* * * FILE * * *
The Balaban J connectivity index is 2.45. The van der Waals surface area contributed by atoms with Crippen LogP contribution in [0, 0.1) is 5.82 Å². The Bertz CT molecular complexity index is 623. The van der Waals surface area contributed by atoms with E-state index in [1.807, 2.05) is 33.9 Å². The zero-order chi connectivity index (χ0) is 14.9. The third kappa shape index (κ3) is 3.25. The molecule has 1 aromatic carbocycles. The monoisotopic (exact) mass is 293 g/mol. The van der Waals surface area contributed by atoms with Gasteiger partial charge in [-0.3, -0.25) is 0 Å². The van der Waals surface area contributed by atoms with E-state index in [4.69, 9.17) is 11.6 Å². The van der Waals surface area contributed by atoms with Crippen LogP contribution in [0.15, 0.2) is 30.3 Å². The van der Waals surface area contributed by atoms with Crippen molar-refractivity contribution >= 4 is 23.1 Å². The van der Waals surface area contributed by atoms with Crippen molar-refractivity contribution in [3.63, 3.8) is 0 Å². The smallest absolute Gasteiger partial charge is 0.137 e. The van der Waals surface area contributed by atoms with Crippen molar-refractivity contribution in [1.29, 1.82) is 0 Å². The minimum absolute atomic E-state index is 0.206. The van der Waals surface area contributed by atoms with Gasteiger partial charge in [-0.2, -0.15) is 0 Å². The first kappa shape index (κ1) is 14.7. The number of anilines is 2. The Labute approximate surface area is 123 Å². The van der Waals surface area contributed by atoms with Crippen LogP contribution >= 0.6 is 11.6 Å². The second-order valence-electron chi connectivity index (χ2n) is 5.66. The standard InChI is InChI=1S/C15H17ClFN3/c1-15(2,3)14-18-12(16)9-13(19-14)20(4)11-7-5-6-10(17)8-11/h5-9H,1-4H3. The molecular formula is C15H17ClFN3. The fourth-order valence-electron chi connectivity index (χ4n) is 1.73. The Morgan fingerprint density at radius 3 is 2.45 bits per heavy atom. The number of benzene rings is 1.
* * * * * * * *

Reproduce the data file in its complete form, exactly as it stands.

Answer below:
The Balaban J connectivity index is 2.45. The van der Waals surface area contributed by atoms with Crippen LogP contribution in [0, 0.1) is 5.82 Å². The Bertz CT molecular complexity index is 623. The van der Waals surface area contributed by atoms with E-state index in [1.807, 2.05) is 33.9 Å². The zero-order chi connectivity index (χ0) is 14.9. The third kappa shape index (κ3) is 3.25. The molecule has 1 aromatic carbocycles. The monoisotopic (exact) mass is 293 g/mol. The van der Waals surface area contributed by atoms with Gasteiger partial charge in [-0.3, -0.25) is 0 Å². The van der Waals surface area contributed by atoms with E-state index in [4.69, 9.17) is 11.6 Å². The van der Waals surface area contributed by atoms with Crippen LogP contribution in [0.15, 0.2) is 30.3 Å². The van der Waals surface area contributed by atoms with Crippen molar-refractivity contribution >= 4 is 23.1 Å². The van der Waals surface area contributed by atoms with Crippen molar-refractivity contribution in [3.63, 3.8) is 0 Å². The smallest absolute Gasteiger partial charge is 0.137 e. The van der Waals surface area contributed by atoms with Crippen molar-refractivity contribution in [1.29, 1.82) is 0 Å². The minimum absolute atomic E-state index is 0.206. The van der Waals surface area contributed by atoms with Gasteiger partial charge in [-0.2, -0.15) is 0 Å². The first kappa shape index (κ1) is 14.7. The number of anilines is 2. The Labute approximate surface area is 123 Å². The van der Waals surface area contributed by atoms with Crippen LogP contribution >= 0.6 is 11.6 Å². The second-order valence-electron chi connectivity index (χ2n) is 5.66. The standard InChI is InChI=1S/C15H17ClFN3/c1-15(2,3)14-18-12(16)9-13(19-14)20(4)11-7-5-6-10(17)8-11/h5-9H,1-4H3. The molecular formula is C15H17ClFN3. The fourth-order valence-electron chi connectivity index (χ4n) is 1.73. The Morgan fingerprint density at radius 3 is 2.45 bits per heavy atom. The number of benzene rings is 1.